I am currently working on a project that involves collaboration with the prestigious British Museum of London. The project is a digital exhibition that stems from my ongoing initiative, Juebenaria, which means "plural" in our Yaqui language. Juebenaria aims to represent the past, present, and future narratives of the Yaqui people.
The digital exhibition is extremely exciting because it will provide insight into the contemporary context of various Yaqui communities, spanning from our homelands in Sonora Mexico to the various settlements in Arizona. To bring this vision to life, the exhibition will utilize cutting-edge technology, including 3D scan data and 3D model recreations of the original Yaqui settlement of Guadalupe. We will also incorporate critical narrative and collaborate with other Yaqui creatives to create a dynamic and engaging exhibition. By situating artifacts within the Yaqui collection of the British Museum, the goal is to uplift direct narrative of Yoeme peoples and embed ourselves and our artistry within an international platform.
Who are you admiring now and why?
Currently, I am admiring the Chinese philosopher Leih-Tzu for his wisdom and insights into life. He offered a unique perspective on the nature of reality and the human condition. Leih-Tzu's teachings have had a profound impact on my life, and I often turn to his writings for guidance and inspiration. His philosophy emphasizes the power of simplicity and encourages us to embrace the natural flow of life. By letting go of our attachments and embracing the present moment, we can experience true freedom and find peace within ourselves. What I find particularly inspiring about Leih-Tzu is his ability to convey profound truths through simple and concise language. His teachings are accessible to anyone, regardless of their background or beliefs. These are values I hope can translate into my architectural practice as I progress in my career.
What is the impact you’d like to have on the world? What is your core mission? And, what does success in that look like to you?
The intention behind all of the work I am involved in is to uplift the importance of how we see ourselves inheriting the ancestral environments we live in today and our role to maintain and evolve our culture for the next generations. Territories are true history books and can be considered living entities embedded with memories that hold knowledge, celestial connections, seeds, rituals, languages, and more. Preserving our culture is directly correlated to the environment — natural and built. It is a process that can engage beyond a single lifetime.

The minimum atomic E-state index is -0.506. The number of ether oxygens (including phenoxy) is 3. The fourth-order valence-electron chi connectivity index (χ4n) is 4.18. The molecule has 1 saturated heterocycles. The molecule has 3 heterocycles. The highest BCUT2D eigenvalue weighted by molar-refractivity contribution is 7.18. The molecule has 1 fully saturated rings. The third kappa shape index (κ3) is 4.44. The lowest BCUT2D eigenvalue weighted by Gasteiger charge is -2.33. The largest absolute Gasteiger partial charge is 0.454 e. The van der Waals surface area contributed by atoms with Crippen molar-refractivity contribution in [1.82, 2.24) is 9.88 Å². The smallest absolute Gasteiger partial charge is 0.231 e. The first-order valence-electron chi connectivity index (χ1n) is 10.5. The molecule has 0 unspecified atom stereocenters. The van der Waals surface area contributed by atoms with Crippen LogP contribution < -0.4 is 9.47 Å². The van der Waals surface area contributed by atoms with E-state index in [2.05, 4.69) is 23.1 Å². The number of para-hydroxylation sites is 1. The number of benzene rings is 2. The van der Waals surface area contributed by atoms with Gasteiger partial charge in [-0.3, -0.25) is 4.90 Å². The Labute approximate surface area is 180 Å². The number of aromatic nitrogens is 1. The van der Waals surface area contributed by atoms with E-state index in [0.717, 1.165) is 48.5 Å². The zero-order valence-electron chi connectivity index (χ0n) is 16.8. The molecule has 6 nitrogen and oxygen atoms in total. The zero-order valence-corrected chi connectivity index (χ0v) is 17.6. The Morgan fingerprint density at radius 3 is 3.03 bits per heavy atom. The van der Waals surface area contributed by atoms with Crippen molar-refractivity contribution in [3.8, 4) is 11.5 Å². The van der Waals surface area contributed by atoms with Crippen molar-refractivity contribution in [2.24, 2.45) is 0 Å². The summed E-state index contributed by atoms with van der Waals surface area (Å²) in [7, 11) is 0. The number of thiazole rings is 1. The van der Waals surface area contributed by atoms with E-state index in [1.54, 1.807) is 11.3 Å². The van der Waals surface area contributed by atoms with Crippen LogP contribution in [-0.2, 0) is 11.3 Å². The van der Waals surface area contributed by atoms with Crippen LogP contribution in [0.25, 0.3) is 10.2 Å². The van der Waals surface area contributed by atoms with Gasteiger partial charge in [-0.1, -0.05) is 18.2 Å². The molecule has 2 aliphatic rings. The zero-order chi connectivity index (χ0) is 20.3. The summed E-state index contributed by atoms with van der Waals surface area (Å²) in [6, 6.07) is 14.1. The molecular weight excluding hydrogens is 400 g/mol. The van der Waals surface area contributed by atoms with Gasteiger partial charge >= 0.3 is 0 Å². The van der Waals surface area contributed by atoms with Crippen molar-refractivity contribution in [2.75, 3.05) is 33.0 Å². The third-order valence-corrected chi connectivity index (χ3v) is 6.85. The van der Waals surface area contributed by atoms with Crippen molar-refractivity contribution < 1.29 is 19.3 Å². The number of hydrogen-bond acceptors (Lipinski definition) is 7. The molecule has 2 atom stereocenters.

As my architectural career evolves, I want to create channels of access for indigenous populations to engage and embed their worldviews within architectural design. Actively re-integrating suppressed identities and indigenous knowledge as valid within the context of the architecture field. When a community has access to opportunities to engage in the process of cultural sustainability through design tools, there is a reclamation of power through autonomy, empowerment, and ownership of narrative. The ability to archive histories, document current realities, and envision indigenous futures from the lens of an indigenous community is viewed as highly disruptive of the status quo. This is what motivates me — the chance to use my skills and talents to elicit change, to help preserve and protect the cultures and environments that are so integral to our collective history and future.
Finally, what advice do you have for those starting their career? Would your advice be any different for women?
Embrace the power of integrating identity into your design practice and boldly advocate to interject new identities into the field of architecture. Don't be held back by the fear of disrupting existing cycles that perpetuate the status quo in both the architectural industry and academia. Embracing change can ignite a transformative shift in our design processes, resulting in innovative solutions that push beyond conventional boundaries. As designers, we have the power to shape our environment on both micro and macro levels and to ultimately “design designs” so it is critical that we reclaim autonomy to drive meaningful change and create a more equitable future for the next generations to come.